Rolling Stone has a readers poll on the greatest live rock and roll albums of all time. The article is here. The list is as follows:
1) The Who “Live At Leeds”
2) Allman Brothers “Live at the Filmore East”
3) Peter Frampton “Frampton Comes Alive”
4) Rolling Stones “Get Yer Ya Yas Out”
5) Kiss “Alive”
6) Deep Purple “Made In Japan”
7) Little Feat “Waiting For Columbus”
8) Nirvana “MTV Unplugged in New York”
9) The Band “The Last Waltz”
10) Bob Seger “Live Bullet”
I am kind of shocked, completely shocked, that I agree with most all of the list. It is really good. First off, and this is a positioning quibble, so not that important, but I think the Stones “Get Yer Ya Yas Out” is the greatest live rock and roll album ever, not the fourth best.
I would not have Frampton Comes Alive on my list. It was unquestionably one of, if not the, best selling and most popular live albums in history; but it was not musically that great of shakes. In its place I would unquestionably put “Full House” by the J. Geils Band (anybody who leaves this off of their list is either nuts or doesn’t know the album).
Secondly, “Alive” by Kiss is actually pretty great in a way. But I would replace it with “Live At The Apollo” by James Brown. Other than that, Rolling Stone’s list is darn good.
Here are five Honorable Mentions that are so good, it is a crime they are not listed:
Jefferson Airplane “Bless Its Pointed Little Head”
Bob Dylan “The Royal Albert Hall Concert”
Lou Reed “Rock and Roll Animal”
Derek And the Dominoes “In Concert”
Thin Lizzy “Live and Dangerous”
Well, those are my thoughts. What are yours? This is a open for any purpose music discussion thread, just with emphasis on live rock.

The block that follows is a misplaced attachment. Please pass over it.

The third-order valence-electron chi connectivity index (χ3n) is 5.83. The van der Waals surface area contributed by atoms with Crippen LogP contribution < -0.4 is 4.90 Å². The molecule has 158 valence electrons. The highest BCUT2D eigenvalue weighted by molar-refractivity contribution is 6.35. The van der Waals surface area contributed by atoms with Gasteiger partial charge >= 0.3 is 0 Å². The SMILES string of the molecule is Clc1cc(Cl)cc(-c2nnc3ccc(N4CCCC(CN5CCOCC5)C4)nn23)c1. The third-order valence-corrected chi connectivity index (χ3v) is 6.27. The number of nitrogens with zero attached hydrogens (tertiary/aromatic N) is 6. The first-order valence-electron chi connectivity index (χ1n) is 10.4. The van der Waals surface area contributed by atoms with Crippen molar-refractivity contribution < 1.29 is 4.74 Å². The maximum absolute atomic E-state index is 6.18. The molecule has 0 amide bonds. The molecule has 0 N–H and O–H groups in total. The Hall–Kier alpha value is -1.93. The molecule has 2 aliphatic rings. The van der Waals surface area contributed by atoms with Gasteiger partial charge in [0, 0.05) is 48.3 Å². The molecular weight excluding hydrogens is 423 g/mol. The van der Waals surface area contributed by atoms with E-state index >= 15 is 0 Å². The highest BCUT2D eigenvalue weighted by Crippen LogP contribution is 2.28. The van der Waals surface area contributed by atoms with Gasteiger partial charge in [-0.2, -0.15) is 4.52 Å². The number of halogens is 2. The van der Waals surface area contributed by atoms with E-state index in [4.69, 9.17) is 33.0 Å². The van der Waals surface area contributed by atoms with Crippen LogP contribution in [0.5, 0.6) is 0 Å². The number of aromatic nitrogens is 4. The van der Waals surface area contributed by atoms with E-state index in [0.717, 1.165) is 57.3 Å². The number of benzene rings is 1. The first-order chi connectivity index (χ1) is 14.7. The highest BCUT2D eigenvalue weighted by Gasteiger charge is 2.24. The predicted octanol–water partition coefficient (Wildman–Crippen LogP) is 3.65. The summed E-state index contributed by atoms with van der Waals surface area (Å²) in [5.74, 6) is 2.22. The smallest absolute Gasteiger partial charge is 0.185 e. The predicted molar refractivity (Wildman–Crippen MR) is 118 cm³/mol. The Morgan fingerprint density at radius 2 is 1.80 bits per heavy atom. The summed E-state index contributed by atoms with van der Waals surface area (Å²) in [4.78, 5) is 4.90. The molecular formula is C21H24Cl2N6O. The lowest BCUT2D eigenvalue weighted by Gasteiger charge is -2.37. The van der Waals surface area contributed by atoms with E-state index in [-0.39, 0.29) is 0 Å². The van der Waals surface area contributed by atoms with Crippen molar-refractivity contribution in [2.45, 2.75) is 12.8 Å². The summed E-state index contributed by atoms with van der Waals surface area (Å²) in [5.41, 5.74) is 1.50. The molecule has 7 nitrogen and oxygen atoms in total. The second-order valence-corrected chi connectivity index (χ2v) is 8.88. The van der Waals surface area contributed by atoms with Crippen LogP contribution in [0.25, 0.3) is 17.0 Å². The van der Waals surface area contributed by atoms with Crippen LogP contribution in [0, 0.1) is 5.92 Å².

One of the hottest, and most important, stories of the last week has been that broken by Scott Shane in the New York Times, on February 5th, of Army Lt. Col. Daniel L. Davis’ stunning report on the unmitigated duplicity and disaster that characterizes the American war in Afghanistan. It painted the story of a man, Davis, committed to his country, to his service and to the truth but internally tortured by the futility and waste he saw in Afghanistan, and the deception of the American public and their Congressional representatives by the Pentagon and White House.
And then, late last month, Colonel Davis, 48, began an unusual one-man campaign of military truth-telling. He wrote two reports, one unclassified and the other classified, summarizing his observations on the candor gap with respect to Afghanistan. He briefed four members of Congress and a dozen staff members, spoke with a reporter for The New York Times, sent his reports to the Defense Department’s inspector general — and only then informed his chain of command that he had done so.
Concurrent with Shane’s NYT article, Davis himself published an essay overview of what he knew and saw in the Armed Forces Journal.
The one thing that was not released with either Shane or Davis’ article was the actual Davis report itself, at least the unclassified version thereof. The unclassified Davis report has now been published, in its entire original form, by Michael Hastings in Rolling Stone in The Afghanistan Report the Pentagon Doesn’t Want You to Read.
The report is every bit as detailed, factually supported and damning as the articles by Shane and Davis portrayed. It is a must, but disturbing, read. If the American people care about economic waste and efficacy and morality of their foreign military projection, both the Obama Administration and the Pentagon will be browbeat with the picture and moment of sunlight Daniel Davis has provided. Jim White has penned an excellent discussion of the details of the Davis report.
My instant point here, however, is how Davis conducted himself in bringing his sunlight, and blowing the whistle, on wrongful US governmental and military conduct. Davis appears to have attempted to carefully marshal his evidence, separated the classified from the unclassified, released only unclassified reportage himself and to the press, taken the classified reportage to appropriate members of Congress and the DOD Inspector General, and notified his chain of command. Davis insured that, while the classified information and facts were protected from inappropriate and reckless release, they could not be buried by leveraging his unclassified press publication. In short, Daniel Davis is the epitome of a true military whistleblower, both in fact, and →']);" class="more-link">Continue reading